In the German city of Wuppertal, birthplace of aspirin, the town hall, the splendid Rathaus, was opened in 1900 by Kaiser Wilhelm II on the same day as the celebrated Schwebebahn.
In front of it stands the jolly Jubiläumsbrunnen fountain, sculpted by the Düsseldorf sculptor Leo Müsch (1846-1911) to celebrate the silver jubilee of the Elberfelder Verschönerungsverein [the Elberfeld beautification club].
Müsch’s design, 11.5 metres high, carved in red sandstone, is a glorious riot of sea gods and monsters, tritons and mermaids, topped by the figure of Neptune.
Quite what this maritime composition has to do with a landlocked industrial valley in the heart of North Rhine-Westphalia escapes me.
According to the English translation of the Wikipedia article, the inauguration in 1901 caused a stir because “the figures were too much male distinctive”.
The “form of the anatomically correctly modelled pubic region” caused great offence, and an unknown person or persons took a hammer and chisel to the sculpture.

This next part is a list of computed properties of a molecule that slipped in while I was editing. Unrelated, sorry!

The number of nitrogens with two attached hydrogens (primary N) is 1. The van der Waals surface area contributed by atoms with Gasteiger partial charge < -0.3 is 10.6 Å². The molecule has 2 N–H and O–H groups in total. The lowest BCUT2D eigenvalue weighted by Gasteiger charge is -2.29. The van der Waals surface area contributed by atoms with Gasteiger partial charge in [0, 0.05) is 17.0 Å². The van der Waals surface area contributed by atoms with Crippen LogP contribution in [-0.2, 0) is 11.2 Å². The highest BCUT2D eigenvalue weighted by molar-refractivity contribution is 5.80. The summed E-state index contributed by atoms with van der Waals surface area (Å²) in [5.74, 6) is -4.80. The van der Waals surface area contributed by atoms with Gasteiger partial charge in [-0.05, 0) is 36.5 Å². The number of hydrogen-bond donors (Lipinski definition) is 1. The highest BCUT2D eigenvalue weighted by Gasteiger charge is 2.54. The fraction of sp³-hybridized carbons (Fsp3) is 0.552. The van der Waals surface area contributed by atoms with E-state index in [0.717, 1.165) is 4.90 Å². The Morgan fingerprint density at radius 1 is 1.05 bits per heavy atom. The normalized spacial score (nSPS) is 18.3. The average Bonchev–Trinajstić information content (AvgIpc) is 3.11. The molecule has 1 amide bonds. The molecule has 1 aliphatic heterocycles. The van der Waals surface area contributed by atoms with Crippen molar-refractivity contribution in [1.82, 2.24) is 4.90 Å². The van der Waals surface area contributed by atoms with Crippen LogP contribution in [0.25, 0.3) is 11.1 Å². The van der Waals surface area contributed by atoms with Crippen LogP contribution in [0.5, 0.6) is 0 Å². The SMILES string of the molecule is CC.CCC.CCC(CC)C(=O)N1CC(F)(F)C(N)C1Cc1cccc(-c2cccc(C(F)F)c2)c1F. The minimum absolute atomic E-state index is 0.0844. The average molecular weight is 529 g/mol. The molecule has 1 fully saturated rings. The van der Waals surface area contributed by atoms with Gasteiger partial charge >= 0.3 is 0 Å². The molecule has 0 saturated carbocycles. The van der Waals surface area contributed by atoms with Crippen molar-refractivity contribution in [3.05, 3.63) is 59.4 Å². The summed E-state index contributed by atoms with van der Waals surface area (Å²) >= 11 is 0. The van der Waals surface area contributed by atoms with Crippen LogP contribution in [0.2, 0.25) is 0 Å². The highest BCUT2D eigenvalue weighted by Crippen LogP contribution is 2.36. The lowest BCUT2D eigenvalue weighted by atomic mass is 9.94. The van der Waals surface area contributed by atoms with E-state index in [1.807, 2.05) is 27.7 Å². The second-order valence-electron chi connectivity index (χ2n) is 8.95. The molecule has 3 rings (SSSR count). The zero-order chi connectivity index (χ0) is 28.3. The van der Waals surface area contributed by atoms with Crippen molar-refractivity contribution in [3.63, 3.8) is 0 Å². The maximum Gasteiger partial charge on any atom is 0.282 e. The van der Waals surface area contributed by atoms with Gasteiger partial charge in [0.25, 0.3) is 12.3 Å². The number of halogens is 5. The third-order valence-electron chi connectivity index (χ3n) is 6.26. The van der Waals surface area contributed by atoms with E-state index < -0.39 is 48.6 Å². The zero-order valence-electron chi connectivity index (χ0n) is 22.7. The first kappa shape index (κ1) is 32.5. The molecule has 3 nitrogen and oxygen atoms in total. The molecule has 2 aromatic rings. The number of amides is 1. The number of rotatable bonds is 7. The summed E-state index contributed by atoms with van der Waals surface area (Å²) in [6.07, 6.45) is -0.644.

The community was divided, and strong positions were taken.
The local writer Walter Bloem (1868-1951) wrote a four-act drama The Jubilee Fountain which provoked his pastor to ask him to leave the church.
The City Council eventually resolved to restore Neptune’s masculinity, after a vehement debate about acanthus leaves.
Nevertheless, as the English translation remarks, “the scars are still visible today”.
I didn’t notice anything outstanding when I photographed the fountain.
When I looked closer at my photograph I recalled the lady who, when annoyed by a flasher in a Marks & Spencer elevator, remarked “Is that it, then?”
Wuppertal isn’t the only place where people are sensitive about male anatomy: https://en.wikipedia.org/wiki/Statue_of_Heracles,_Arcachon.